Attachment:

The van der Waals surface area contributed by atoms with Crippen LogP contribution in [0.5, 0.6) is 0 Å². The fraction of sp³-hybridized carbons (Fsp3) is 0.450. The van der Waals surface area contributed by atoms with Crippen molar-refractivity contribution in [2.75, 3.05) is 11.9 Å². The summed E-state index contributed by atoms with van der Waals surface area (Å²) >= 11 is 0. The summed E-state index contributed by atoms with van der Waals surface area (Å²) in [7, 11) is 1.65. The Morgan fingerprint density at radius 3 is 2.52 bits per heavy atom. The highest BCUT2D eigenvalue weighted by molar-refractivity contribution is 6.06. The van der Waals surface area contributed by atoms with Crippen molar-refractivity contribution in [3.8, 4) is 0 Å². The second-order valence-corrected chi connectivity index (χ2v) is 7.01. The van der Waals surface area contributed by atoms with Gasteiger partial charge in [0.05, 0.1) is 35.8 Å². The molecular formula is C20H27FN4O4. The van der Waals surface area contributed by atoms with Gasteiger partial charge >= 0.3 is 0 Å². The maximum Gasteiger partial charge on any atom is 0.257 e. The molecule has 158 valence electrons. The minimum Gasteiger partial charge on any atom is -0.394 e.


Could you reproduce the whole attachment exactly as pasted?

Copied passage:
The van der Waals surface area contributed by atoms with Crippen LogP contribution in [0.5, 0.6) is 0 Å². The fraction of sp³-hybridized carbons (Fsp3) is 0.450. The van der Waals surface area contributed by atoms with Crippen molar-refractivity contribution in [2.75, 3.05) is 11.9 Å². The summed E-state index contributed by atoms with van der Waals surface area (Å²) >= 11 is 0. The summed E-state index contributed by atoms with van der Waals surface area (Å²) in [7, 11) is 1.65. The Morgan fingerprint density at radius 3 is 2.52 bits per heavy atom. The highest BCUT2D eigenvalue weighted by molar-refractivity contribution is 6.06. The van der Waals surface area contributed by atoms with Crippen molar-refractivity contribution in [3.8, 4) is 0 Å². The second-order valence-corrected chi connectivity index (χ2v) is 7.01. The van der Waals surface area contributed by atoms with Gasteiger partial charge in [0.05, 0.1) is 35.8 Å². The molecular formula is C20H27FN4O4. The van der Waals surface area contributed by atoms with Gasteiger partial charge >= 0.3 is 0 Å². The maximum Gasteiger partial charge on any atom is 0.257 e. The molecule has 158 valence electrons. The minimum Gasteiger partial charge on any atom is -0.394 e.